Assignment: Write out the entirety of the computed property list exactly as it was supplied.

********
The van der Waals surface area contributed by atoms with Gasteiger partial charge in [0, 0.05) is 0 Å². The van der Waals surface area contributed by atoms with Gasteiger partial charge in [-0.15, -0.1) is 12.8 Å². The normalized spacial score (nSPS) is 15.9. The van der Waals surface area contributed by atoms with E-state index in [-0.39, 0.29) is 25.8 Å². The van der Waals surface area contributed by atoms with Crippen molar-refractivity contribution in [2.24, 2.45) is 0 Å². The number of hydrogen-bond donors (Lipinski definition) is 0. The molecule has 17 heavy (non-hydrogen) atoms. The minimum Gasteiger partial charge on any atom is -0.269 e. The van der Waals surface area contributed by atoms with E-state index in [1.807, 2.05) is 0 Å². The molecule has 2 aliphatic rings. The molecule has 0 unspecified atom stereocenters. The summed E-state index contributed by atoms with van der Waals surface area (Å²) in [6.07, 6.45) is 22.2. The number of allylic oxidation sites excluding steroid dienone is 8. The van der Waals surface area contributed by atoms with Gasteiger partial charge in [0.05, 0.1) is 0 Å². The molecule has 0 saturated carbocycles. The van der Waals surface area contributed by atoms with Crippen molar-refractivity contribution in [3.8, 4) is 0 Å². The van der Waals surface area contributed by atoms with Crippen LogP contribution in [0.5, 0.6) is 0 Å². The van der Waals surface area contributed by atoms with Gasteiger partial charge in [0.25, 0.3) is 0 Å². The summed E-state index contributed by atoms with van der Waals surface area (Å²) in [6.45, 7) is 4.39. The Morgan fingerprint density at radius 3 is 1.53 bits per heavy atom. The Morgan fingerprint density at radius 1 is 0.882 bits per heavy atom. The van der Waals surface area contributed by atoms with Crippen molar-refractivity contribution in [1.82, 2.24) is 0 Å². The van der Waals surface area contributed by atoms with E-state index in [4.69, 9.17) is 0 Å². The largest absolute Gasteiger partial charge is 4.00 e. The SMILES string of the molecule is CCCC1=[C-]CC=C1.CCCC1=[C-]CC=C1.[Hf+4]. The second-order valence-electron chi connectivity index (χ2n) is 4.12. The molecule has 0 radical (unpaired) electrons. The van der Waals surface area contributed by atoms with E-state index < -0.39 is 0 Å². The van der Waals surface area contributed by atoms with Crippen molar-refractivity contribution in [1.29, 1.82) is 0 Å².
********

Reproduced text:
The van der Waals surface area contributed by atoms with Gasteiger partial charge in [0, 0.05) is 0 Å². The van der Waals surface area contributed by atoms with Gasteiger partial charge in [-0.15, -0.1) is 12.8 Å². The normalized spacial score (nSPS) is 15.9. The van der Waals surface area contributed by atoms with E-state index in [-0.39, 0.29) is 25.8 Å². The van der Waals surface area contributed by atoms with Crippen molar-refractivity contribution in [2.24, 2.45) is 0 Å². The number of hydrogen-bond donors (Lipinski definition) is 0. The molecule has 17 heavy (non-hydrogen) atoms. The minimum Gasteiger partial charge on any atom is -0.269 e. The van der Waals surface area contributed by atoms with E-state index in [1.807, 2.05) is 0 Å². The molecule has 2 aliphatic rings. The molecule has 0 unspecified atom stereocenters. The summed E-state index contributed by atoms with van der Waals surface area (Å²) in [6.07, 6.45) is 22.2. The number of allylic oxidation sites excluding steroid dienone is 8. The van der Waals surface area contributed by atoms with Gasteiger partial charge in [0.05, 0.1) is 0 Å². The molecule has 0 saturated carbocycles. The van der Waals surface area contributed by atoms with Crippen molar-refractivity contribution in [3.8, 4) is 0 Å². The van der Waals surface area contributed by atoms with Crippen LogP contribution in [0.5, 0.6) is 0 Å². The van der Waals surface area contributed by atoms with Gasteiger partial charge in [0.25, 0.3) is 0 Å². The summed E-state index contributed by atoms with van der Waals surface area (Å²) in [6.45, 7) is 4.39. The Morgan fingerprint density at radius 3 is 1.53 bits per heavy atom. The Morgan fingerprint density at radius 1 is 0.882 bits per heavy atom. The van der Waals surface area contributed by atoms with Crippen molar-refractivity contribution in [1.82, 2.24) is 0 Å². The van der Waals surface area contributed by atoms with E-state index in [4.69, 9.17) is 0 Å². The largest absolute Gasteiger partial charge is 4.00 e. The SMILES string of the molecule is CCCC1=[C-]CC=C1.CCCC1=[C-]CC=C1.[Hf+4]. The second-order valence-electron chi connectivity index (χ2n) is 4.12. The molecule has 0 radical (unpaired) electrons. The van der Waals surface area contributed by atoms with E-state index < -0.39 is 0 Å². The van der Waals surface area contributed by atoms with Crippen molar-refractivity contribution in [1.29, 1.82) is 0 Å².